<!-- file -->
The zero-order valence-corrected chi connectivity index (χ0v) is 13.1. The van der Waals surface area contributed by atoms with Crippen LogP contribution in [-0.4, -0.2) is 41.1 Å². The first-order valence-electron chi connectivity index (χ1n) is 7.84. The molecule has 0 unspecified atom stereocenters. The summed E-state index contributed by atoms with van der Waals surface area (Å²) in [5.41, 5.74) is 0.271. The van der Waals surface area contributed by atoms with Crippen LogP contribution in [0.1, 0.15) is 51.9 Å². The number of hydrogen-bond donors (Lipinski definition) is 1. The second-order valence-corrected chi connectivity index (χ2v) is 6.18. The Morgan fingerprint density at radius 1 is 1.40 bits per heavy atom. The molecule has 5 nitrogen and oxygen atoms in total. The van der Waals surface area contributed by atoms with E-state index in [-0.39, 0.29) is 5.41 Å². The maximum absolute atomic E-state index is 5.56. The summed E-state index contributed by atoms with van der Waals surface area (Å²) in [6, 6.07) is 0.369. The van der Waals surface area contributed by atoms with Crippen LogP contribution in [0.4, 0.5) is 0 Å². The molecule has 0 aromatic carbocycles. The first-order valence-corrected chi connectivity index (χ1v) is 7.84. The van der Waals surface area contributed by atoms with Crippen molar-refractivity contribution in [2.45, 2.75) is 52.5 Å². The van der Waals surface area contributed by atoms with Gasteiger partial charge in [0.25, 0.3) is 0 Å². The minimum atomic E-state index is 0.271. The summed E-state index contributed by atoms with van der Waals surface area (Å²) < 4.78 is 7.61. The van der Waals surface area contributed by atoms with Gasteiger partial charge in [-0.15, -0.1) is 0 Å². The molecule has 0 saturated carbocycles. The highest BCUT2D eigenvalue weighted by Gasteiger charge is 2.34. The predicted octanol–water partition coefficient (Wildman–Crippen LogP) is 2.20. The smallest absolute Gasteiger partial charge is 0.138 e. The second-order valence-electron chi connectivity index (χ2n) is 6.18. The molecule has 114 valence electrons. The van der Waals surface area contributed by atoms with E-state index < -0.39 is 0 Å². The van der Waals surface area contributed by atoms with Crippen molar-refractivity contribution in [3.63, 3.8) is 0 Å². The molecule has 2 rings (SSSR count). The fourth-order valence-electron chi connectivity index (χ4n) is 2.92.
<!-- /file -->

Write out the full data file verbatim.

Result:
The zero-order valence-corrected chi connectivity index (χ0v) is 13.1. The van der Waals surface area contributed by atoms with Crippen LogP contribution in [-0.4, -0.2) is 41.1 Å². The first-order valence-electron chi connectivity index (χ1n) is 7.84. The molecule has 0 unspecified atom stereocenters. The summed E-state index contributed by atoms with van der Waals surface area (Å²) in [5.41, 5.74) is 0.271. The van der Waals surface area contributed by atoms with Crippen LogP contribution in [0.1, 0.15) is 51.9 Å². The number of hydrogen-bond donors (Lipinski definition) is 1. The second-order valence-corrected chi connectivity index (χ2v) is 6.18. The Morgan fingerprint density at radius 1 is 1.40 bits per heavy atom. The molecule has 5 nitrogen and oxygen atoms in total. The van der Waals surface area contributed by atoms with E-state index in [-0.39, 0.29) is 5.41 Å². The maximum absolute atomic E-state index is 5.56. The summed E-state index contributed by atoms with van der Waals surface area (Å²) in [6, 6.07) is 0.369. The van der Waals surface area contributed by atoms with Crippen LogP contribution in [0.4, 0.5) is 0 Å². The molecule has 0 aromatic carbocycles. The first-order valence-corrected chi connectivity index (χ1v) is 7.84. The van der Waals surface area contributed by atoms with Crippen molar-refractivity contribution in [2.45, 2.75) is 52.5 Å². The van der Waals surface area contributed by atoms with Gasteiger partial charge in [0.25, 0.3) is 0 Å². The minimum atomic E-state index is 0.271. The summed E-state index contributed by atoms with van der Waals surface area (Å²) < 4.78 is 7.61. The van der Waals surface area contributed by atoms with Gasteiger partial charge in [-0.15, -0.1) is 0 Å². The molecule has 0 saturated carbocycles. The highest BCUT2D eigenvalue weighted by Gasteiger charge is 2.34. The predicted octanol–water partition coefficient (Wildman–Crippen LogP) is 2.20. The smallest absolute Gasteiger partial charge is 0.138 e. The second-order valence-electron chi connectivity index (χ2n) is 6.18. The molecule has 114 valence electrons. The van der Waals surface area contributed by atoms with E-state index < -0.39 is 0 Å². The van der Waals surface area contributed by atoms with Crippen molar-refractivity contribution in [3.63, 3.8) is 0 Å². The molecule has 2 rings (SSSR count). The fourth-order valence-electron chi connectivity index (χ4n) is 2.92.